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Ophthalmology’s most life-changing procedures revealed

Seventy-five percent of ophthalmic interventions investigated in a major study have shown evidence of improving quality of life for patients with eye disease, with cataract surgery and anti-VEGF therapy singled out as some of the most important procedures.

The cross-sectional study of systematic reviews published in JAMA Ophthalmology this month is thought to be the first global synthesis of the evidence about quality of life (QOL) and eye health and even highlighted certain interventions – such as supplements for macular disease – that didn’t positively impact people’s lives.

During the past decade, QOL measures have gained popularity in ophthalmology research, aligning with a greater recognition of wellbeing and visual function when determining patient outcomes.

The study found there was a “consistent association between vision impairment, eye diseases, and reduced quality of life”. Overall, 33 interventions were investigated, of which 25 were found to improve QOL compared with baseline measurements or a group receiving no intervention.

“Projections from 2015 suggested that in 2020, 127.7 million people will have moderate or severe vision impairment because of uncorrected refractive error, 57.1 million because of cataract, 8.8 million because of AMD, and 3.2 million because of diabetic retinopathy,” the researchers stated.

“Three interventions (cataract surgery, corrective lenses, and anti-VEGF therapy) provide opportunities to improve the quality of life of more than 150 million individuals globally. Other interventions, such as treating rhinoconjunctivitis in children and adults, trichiasis in endemic areas, and uveitis in those with active and inactive disease, and low-vision rehabilitation, also have the potential to improve quality of life.”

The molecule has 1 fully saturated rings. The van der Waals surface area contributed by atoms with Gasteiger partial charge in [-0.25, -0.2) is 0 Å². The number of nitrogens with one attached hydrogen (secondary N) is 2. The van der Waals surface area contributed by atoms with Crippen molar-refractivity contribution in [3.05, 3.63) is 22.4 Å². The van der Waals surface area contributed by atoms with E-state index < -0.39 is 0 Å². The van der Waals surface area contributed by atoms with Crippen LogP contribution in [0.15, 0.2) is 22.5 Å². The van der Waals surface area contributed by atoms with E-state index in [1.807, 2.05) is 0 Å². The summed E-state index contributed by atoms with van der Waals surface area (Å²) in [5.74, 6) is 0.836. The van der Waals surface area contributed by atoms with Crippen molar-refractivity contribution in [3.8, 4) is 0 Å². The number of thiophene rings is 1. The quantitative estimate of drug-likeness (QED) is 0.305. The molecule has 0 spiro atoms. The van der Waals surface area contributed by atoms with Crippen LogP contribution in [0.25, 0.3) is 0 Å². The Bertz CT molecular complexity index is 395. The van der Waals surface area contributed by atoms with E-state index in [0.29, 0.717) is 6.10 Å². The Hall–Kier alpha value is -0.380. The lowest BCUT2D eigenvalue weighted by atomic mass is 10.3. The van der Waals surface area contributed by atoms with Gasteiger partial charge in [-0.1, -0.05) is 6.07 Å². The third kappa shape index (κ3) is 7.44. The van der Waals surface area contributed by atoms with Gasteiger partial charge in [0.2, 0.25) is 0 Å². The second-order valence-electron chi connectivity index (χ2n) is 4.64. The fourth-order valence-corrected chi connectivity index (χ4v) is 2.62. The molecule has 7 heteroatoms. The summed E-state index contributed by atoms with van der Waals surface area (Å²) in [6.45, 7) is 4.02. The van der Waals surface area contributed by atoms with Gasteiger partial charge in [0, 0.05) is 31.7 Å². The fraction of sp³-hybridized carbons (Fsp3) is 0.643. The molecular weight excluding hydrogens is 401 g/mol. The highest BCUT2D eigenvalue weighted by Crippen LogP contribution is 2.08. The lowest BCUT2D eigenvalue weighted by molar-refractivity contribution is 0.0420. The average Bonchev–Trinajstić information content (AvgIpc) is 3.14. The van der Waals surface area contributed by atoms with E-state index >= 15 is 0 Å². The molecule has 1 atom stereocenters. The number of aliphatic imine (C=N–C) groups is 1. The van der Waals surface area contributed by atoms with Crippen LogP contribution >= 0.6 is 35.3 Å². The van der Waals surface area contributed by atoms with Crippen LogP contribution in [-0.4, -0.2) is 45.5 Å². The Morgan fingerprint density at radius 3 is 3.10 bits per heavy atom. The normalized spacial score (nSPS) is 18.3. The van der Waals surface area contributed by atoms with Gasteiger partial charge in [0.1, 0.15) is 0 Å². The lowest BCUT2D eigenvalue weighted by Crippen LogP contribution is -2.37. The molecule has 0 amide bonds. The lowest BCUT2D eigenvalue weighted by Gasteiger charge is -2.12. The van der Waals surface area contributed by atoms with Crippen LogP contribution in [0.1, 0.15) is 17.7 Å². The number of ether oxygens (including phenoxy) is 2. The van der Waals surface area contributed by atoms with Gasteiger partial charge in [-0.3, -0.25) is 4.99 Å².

However, the researchers noted ophthalmic interventions differed in their association with quality of life. For example, treating cataracts immediately after diagnosis – even in those with competing conditions such as AMD and who had already received a first cataract surgery – improved quality of life.

The study also found 11 ophthalmic interventions were not associated with improved quality of life.

Among them were radiotherapy and supplementation with lutein and zeaxanthin for AMD, supplementation with nutrients for hereditary retinal dystrophies, early open-angle glaucoma treatment with laser trabeculoplasty and topical beta-blockers, and open-angle glaucoma treatment with selective laser trabeculoplasty and/or medications.

The authors noted that while the significant associations between QOL and ophthalmic procedures were expected overall, previous literature suggests even more eye diseases are associated with worse quality of life, with dry eye being a notable example. However, it was excluded from the study because of a lack of appropriate criteria for critical appraisal.

“Vision impairment and eye conditions are associated with lower quality of life, and ophthalmic interventions can lead to significant improvement in quality of life,” the researchers concluded.

“Scaling up interventions, such as cataract surgery, refractive error correction, and anti-VEGF therapy at a global level, has the potential to improve the quality of life of millions of people worldwide.”

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